Following on from structuring the scandal - Susan Bradford
The PR/Lobbying Response
Shield Perot Systems and Dynegy from regulators – and Congressional Republicans from public
outrage over deregulation.
Scapegoat Gov. Gray Davis, a Democrat who was investigating Perot Systems.
Attack ads were waged against Gov. Davis over his handling of the energy crisis, creating publicity that
made Enron national news.
The media campaign was managed by Scott Reed on behalf of the American Taxpayers Alliance (ATA),
which was bankrolled by Reliant Energy – a company that was purchased by NRG, Dynegy’s California
Politically influenced witnesses reinforced Enron’s culpability in the media and before Congressional
committees while prosecutors aggressively pursued Enron.
Reinforcing the Narrative
Alex Gibney reinforced Enron’s guilt in a documentary, The Smartest Guys in the Room, which
featured politically motivated witnesses and highly emotive language designed to generate public
outrage against Enron to justify the prosecution of its executives while Perot Systems and
Dynegy largely avoided scrutiny.
Gibney’s film was distributed and promoted by Mark Cuban through Magnolia Pictures.
Enron CEO Jeff Skilling was prosecuted, maligned, and imprisoned.
Gov. Davis was recalled.
Perot Systems and Dynegy were shielded.
Dynegy acquired Enron’s “crown jewel” for pennies on the dollar.
Tribal interests acquired other Enron assets.
The Abramoff Scandal
ABRAMOFF: The Media Narrative
Republican superlobbyist Jack Abramoff was a criminal mastermind, racist, and psychopath
who ruthlessly exploited vulnerable Indians, cavorted with the mob, and murdered a business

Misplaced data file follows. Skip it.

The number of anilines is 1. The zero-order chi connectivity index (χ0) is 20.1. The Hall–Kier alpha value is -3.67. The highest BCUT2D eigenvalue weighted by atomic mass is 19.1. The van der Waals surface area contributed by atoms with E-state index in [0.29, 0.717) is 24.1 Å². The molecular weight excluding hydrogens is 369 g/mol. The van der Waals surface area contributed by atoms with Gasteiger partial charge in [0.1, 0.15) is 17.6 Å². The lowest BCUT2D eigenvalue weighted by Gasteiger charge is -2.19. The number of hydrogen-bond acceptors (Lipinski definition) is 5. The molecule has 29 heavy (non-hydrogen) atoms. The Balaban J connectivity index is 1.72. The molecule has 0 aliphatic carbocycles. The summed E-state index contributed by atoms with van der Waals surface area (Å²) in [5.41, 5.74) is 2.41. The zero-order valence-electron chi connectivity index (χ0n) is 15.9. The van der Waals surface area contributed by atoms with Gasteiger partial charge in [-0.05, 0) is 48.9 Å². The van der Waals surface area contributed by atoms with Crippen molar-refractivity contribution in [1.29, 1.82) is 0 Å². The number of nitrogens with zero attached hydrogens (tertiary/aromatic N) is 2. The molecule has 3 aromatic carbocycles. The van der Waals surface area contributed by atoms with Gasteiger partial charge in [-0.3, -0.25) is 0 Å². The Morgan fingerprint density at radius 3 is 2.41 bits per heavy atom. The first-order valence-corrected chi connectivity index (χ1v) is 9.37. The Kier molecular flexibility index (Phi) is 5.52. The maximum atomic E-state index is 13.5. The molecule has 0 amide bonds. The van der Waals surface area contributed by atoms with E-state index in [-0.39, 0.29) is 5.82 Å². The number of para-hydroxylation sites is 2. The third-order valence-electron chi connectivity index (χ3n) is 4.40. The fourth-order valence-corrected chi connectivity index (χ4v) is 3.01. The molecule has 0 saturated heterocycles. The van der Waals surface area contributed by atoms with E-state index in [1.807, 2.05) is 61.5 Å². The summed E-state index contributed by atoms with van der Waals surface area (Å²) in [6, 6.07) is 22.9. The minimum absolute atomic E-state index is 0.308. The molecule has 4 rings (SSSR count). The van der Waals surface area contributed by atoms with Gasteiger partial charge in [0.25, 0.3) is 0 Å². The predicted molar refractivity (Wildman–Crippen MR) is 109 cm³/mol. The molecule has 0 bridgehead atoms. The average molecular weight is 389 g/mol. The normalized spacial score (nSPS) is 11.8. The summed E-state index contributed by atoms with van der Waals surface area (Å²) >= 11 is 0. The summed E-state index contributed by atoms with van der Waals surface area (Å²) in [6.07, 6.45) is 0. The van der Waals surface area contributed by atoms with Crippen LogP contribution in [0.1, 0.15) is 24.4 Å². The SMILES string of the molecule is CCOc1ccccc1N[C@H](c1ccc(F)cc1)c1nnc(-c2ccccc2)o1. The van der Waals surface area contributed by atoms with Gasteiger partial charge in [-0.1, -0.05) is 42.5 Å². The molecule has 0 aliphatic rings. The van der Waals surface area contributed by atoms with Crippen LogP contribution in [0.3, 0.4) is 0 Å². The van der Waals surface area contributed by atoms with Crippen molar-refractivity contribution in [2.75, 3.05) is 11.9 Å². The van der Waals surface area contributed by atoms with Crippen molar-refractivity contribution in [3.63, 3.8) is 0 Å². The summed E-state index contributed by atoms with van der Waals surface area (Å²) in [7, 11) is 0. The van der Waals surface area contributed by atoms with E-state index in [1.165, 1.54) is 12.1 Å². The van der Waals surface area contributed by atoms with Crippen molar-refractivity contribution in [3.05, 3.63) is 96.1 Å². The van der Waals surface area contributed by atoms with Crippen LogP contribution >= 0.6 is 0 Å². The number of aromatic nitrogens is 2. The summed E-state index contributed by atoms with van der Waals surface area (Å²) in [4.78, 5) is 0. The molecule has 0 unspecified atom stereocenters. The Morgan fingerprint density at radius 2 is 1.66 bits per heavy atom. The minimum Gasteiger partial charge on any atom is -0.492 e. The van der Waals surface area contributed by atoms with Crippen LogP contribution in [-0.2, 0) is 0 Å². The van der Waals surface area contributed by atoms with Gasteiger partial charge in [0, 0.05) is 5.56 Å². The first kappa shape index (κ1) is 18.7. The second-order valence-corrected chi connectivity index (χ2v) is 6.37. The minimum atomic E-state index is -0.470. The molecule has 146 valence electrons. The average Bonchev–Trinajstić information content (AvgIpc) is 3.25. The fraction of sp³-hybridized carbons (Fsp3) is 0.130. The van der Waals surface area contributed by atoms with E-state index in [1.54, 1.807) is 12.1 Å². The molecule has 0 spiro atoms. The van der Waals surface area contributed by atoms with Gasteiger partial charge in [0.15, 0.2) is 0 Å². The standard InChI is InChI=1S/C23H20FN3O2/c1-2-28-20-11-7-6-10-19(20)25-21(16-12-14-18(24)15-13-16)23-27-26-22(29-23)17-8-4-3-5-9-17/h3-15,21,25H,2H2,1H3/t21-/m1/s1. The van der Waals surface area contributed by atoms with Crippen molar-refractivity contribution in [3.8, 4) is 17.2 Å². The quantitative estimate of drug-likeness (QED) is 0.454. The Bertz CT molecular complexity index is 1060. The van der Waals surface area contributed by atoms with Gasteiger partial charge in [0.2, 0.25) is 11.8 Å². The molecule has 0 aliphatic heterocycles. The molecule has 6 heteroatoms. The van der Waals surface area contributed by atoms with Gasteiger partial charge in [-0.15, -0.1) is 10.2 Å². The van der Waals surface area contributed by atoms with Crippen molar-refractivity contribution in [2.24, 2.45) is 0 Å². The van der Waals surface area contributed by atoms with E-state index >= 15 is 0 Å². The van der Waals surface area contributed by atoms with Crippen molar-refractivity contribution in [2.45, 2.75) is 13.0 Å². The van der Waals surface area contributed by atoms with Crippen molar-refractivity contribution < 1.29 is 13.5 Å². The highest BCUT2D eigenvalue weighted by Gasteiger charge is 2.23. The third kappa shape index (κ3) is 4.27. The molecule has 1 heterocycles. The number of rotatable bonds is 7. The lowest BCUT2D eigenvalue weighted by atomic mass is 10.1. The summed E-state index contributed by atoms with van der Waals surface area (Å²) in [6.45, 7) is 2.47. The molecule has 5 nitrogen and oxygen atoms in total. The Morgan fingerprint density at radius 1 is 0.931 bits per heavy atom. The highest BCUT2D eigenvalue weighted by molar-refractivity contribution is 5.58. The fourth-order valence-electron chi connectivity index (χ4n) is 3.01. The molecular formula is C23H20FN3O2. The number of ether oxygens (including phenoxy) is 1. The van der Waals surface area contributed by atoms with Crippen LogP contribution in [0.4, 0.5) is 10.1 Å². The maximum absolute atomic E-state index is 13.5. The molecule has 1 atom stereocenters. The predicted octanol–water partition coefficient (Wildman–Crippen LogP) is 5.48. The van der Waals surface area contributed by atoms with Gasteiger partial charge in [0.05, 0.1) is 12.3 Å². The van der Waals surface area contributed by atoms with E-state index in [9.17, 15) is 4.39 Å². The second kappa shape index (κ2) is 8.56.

rival to satisfy his insatiable greed.
Abramoff was prosecuted under ambiguously worded honest service fraud statutes, which have
since been declared unconstitutional.
His alleged crimes included, among other things, defrauding the seller of a fleet of casino ships
(SunCruz) in Florida, overcharging his Native-American clients, and buying Capitol Hill with
tickets to sports games, campaign contributions, and free meals.
Abramoff Scandal: What the Media Missed
Sen. John McCain, who presided over the Abramoff hearings, created a loophole in the
McCain-Feingold campaign finance legislation that allowed Indian tribes to donate unlimited
amounts of campaign contributions and gifts, like meals and tickets to game, to legislators.
While Abramoff’s fees were comparatively high, other firms, including Akin Gump, which
employed McCain’s personal attorney, charged some tribal clients, like the Gila Indian Tribe,
Tribal leaders characterized Abramoff as Indian Country’s “most profitable casino,” given his
ability to take on the powerful casino lobby and win, preventing rival casinos from entering his
clients’ lucrative casino markets.
Before the Fall
When Abramoff entered the Florida casino market, the Seminole Tribe of Florida was
attempting to acquire permission from the state to pursue Las Vegas-style gambling.
The Seminoles were generating $500 million a year through bingo and wanted to offer slots on
the mainland, which would quadruple the tribe’s gambling intake.
SunCruz – a fleet of casino ships – was the Seminoles’ main competition.
Had Abramoff successfully acquired SunCruz, he would have lobbied hard and effectively to
eliminate the Seminoles as a competitor.
Abramoff was already running circles around the Seminoles’ lobbyists and advisors for casino
market share around the country, cutting into their profits.